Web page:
The aftermarket accounts for 15 per cent of the company’s volumes. The challenge, according to Singh, is counterfeit products. To overcome the challenge, S-CCI India has placed a sales team that regularly communicates with mechanics. The company has 150 distributors that network with 20,000 retailers across the country. Work is on to increase the presence in the North East markets according to Singh. Looking up to GST as one of the biggest reforms, Singh expressed that there is a need for an efficient redressing mechanism. “If it is efficient and fast, GST will succeed. If there is harassment, it will create unhappiness,” he mentioned.

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Fleet for quality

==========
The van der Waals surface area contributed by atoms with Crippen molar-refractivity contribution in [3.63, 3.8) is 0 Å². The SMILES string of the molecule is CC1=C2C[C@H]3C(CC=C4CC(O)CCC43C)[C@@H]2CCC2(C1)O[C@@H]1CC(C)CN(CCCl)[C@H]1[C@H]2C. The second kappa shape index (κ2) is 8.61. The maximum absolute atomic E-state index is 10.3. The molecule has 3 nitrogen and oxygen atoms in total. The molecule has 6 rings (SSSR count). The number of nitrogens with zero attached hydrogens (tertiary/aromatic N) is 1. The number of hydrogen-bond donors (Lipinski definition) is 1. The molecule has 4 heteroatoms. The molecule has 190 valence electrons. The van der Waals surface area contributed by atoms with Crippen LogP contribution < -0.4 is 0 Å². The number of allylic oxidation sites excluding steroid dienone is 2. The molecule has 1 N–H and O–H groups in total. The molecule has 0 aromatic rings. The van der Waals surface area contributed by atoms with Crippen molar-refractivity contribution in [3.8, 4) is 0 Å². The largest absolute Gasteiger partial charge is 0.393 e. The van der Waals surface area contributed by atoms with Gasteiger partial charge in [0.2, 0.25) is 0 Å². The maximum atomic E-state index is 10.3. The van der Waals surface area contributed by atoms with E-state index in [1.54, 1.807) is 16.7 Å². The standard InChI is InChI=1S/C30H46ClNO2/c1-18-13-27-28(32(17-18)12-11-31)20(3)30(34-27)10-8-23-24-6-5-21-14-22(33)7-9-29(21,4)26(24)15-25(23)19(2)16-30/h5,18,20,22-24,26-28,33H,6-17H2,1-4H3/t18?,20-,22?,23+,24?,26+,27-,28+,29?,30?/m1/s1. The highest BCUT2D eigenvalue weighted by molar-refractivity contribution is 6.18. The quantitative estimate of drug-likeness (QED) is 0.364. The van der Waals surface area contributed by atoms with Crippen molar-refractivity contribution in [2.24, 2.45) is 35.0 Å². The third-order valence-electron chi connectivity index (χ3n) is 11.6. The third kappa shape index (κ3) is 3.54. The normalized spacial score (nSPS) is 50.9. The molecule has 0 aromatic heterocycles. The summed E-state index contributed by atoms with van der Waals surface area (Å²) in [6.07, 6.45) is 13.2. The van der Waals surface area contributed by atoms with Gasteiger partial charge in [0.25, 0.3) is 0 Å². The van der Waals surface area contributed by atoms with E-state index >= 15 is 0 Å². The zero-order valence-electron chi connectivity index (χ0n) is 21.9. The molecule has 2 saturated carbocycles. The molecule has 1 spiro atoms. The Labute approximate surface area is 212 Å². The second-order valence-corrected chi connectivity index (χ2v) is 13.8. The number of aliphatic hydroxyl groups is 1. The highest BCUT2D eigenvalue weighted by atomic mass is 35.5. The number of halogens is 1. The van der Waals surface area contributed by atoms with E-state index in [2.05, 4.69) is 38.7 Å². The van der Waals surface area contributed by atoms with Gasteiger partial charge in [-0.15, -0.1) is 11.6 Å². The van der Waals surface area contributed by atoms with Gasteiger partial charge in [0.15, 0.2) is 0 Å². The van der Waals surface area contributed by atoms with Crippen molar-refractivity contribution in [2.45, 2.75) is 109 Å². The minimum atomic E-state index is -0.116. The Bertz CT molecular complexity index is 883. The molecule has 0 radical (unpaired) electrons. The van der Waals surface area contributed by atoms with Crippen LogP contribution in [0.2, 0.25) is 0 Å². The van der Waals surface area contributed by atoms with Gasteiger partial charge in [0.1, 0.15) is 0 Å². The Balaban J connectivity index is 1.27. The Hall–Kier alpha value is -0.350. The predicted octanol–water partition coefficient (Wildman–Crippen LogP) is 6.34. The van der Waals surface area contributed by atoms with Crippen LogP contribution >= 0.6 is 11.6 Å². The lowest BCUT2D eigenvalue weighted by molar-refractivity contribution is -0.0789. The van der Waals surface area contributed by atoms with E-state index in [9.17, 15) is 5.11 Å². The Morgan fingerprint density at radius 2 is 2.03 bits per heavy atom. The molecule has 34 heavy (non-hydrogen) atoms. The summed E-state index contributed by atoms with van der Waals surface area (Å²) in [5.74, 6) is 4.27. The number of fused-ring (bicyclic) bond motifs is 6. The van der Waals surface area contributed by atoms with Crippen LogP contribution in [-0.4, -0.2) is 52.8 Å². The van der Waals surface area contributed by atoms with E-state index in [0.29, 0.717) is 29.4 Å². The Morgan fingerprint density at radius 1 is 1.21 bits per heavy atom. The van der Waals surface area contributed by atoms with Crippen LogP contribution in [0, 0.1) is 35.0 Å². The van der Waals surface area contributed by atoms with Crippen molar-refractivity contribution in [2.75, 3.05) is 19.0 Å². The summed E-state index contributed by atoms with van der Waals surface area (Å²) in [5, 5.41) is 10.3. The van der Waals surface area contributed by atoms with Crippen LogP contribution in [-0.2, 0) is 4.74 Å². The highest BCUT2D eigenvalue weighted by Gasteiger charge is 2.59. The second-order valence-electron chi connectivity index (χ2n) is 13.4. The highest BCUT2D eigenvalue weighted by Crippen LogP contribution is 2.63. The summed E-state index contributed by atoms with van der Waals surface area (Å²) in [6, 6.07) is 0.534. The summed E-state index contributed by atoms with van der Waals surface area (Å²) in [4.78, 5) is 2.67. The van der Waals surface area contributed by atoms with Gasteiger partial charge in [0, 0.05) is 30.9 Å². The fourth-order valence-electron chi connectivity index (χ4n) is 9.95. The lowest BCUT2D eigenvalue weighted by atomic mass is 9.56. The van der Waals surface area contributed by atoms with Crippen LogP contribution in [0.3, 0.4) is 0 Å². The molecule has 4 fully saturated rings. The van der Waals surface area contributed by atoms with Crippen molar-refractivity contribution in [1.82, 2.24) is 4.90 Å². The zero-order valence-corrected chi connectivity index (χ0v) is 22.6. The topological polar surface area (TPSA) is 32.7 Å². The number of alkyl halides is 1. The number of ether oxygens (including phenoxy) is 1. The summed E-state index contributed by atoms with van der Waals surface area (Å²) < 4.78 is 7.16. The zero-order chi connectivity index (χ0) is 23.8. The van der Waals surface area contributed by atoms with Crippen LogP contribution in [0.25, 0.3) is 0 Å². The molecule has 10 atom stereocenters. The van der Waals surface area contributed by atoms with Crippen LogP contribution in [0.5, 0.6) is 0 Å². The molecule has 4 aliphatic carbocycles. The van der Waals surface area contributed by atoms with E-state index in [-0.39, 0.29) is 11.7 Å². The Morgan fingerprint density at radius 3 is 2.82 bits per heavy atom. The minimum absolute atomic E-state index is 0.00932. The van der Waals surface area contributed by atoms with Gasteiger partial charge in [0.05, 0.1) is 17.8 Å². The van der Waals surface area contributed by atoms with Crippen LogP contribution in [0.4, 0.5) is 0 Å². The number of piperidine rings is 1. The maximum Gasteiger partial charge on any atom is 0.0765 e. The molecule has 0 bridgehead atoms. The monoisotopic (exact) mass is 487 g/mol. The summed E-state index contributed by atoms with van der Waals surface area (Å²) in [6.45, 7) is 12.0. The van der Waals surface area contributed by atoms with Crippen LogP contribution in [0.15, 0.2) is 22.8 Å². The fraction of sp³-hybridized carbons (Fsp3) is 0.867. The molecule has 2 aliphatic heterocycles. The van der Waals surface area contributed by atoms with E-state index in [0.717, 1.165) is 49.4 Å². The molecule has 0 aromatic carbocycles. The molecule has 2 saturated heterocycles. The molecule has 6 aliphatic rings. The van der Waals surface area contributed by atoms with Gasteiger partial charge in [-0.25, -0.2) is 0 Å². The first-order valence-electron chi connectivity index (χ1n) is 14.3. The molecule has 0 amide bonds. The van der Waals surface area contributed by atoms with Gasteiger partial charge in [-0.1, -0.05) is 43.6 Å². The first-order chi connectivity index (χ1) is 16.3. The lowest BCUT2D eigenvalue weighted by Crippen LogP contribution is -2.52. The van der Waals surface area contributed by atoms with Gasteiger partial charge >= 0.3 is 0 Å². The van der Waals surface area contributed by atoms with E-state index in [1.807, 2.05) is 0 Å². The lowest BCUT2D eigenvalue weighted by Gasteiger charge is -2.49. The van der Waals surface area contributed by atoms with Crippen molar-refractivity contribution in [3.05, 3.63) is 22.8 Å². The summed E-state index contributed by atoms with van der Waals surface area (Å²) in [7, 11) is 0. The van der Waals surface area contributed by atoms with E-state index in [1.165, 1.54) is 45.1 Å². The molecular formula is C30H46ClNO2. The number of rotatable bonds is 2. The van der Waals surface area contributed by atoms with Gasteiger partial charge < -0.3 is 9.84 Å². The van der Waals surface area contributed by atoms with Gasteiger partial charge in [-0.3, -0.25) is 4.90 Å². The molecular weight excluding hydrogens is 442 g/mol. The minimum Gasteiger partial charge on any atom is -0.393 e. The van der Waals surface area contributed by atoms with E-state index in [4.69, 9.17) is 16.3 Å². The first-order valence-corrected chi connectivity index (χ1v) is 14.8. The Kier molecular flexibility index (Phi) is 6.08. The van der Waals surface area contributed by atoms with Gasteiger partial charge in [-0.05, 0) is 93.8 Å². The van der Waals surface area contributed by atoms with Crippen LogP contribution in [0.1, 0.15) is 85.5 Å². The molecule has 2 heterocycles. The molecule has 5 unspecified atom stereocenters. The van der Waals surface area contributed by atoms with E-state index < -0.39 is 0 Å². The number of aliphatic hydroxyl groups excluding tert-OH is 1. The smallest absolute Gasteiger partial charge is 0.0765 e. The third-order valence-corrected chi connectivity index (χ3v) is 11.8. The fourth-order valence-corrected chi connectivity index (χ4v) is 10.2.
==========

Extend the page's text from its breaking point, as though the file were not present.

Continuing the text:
To ensure quality and eliminate the risk of contamination, S-CCI India has invested in its own fleet. Made up of 32 tankers and trucks, the company has at its disposal 3000 to 25,000 litre of bulk space. This space is efficiently utilised to transport brake fluid, which is hygroscopic in nature. Care is necessary therefore. Only on recommendation does the company supply through third party operators. The risk of contamination is very high, averred Singh. The tanks of bulk carriers are often not washed properly after doing a round of hydrogenated oils, fatty acids, and edible oils. S-CCI India carries out supply in two ways – bulk tankers and containers for the OEMs, and small packs for the dealers and the aftermarket. “Dealers do not buy in large packs. Companies do not allow them to buy in large quantities. At the other end, companies buy in bulk quantities and then supply them to the dealerships,” Singh mentioned. Designed specifically to address the needs of OEMs, S-CCI India has procured stainless steel tankers for brake fluids as the fluids they tend to react with painted surfaces, and can lead to blisters. Since OEMs have different storage capacities, the movement of tankers happens as per the demand. “After pouring, we seal the tank and give it a serial number. At the receiving end, the same number is matched to check the authenticity,” said Singh. In case the seal is broken, that compartment is not off loaded. A sample is taken out, tested and offloaded only after it is found to be genuine.